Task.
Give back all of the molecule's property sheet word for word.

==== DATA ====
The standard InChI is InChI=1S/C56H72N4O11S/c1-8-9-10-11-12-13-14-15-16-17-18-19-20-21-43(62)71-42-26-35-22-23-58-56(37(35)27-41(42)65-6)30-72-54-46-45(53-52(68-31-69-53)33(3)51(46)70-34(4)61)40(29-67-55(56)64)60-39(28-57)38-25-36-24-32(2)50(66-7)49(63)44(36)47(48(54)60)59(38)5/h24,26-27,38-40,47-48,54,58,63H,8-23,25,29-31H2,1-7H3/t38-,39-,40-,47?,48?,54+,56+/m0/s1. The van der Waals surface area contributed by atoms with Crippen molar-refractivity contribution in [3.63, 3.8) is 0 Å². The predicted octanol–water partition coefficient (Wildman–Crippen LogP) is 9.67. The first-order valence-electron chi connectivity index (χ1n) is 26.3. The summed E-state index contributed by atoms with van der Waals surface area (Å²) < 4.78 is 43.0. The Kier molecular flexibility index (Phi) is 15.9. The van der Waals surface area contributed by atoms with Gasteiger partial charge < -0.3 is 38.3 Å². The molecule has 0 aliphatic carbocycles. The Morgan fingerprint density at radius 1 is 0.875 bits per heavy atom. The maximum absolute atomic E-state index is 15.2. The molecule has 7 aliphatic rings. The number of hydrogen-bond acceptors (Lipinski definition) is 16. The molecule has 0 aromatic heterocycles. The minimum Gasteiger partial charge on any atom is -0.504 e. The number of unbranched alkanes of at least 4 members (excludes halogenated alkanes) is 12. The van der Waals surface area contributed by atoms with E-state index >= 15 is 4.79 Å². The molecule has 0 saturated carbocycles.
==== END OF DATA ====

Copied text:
The standard InChI is InChI=1S/C56H72N4O11S/c1-8-9-10-11-12-13-14-15-16-17-18-19-20-21-43(62)71-42-26-35-22-23-58-56(37(35)27-41(42)65-6)30-72-54-46-45(53-52(68-31-69-53)33(3)51(46)70-34(4)61)40(29-67-55(56)64)60-39(28-57)38-25-36-24-32(2)50(66-7)49(63)44(36)47(48(54)60)59(38)5/h24,26-27,38-40,47-48,54,58,63H,8-23,25,29-31H2,1-7H3/t38-,39-,40-,47?,48?,54+,56+/m0/s1. The van der Waals surface area contributed by atoms with Crippen molar-refractivity contribution in [3.63, 3.8) is 0 Å². The predicted octanol–water partition coefficient (Wildman–Crippen LogP) is 9.67. The first-order valence-electron chi connectivity index (χ1n) is 26.3. The summed E-state index contributed by atoms with van der Waals surface area (Å²) < 4.78 is 43.0. The Kier molecular flexibility index (Phi) is 15.9. The van der Waals surface area contributed by atoms with Gasteiger partial charge < -0.3 is 38.3 Å². The molecule has 0 aliphatic carbocycles. The Morgan fingerprint density at radius 1 is 0.875 bits per heavy atom. The maximum absolute atomic E-state index is 15.2. The molecule has 7 aliphatic rings. The number of hydrogen-bond acceptors (Lipinski definition) is 16. The molecule has 0 aromatic heterocycles. The minimum Gasteiger partial charge on any atom is -0.504 e. The number of unbranched alkanes of at least 4 members (excludes halogenated alkanes) is 12. The van der Waals surface area contributed by atoms with E-state index >= 15 is 4.79 Å². The molecule has 0 saturated carbocycles.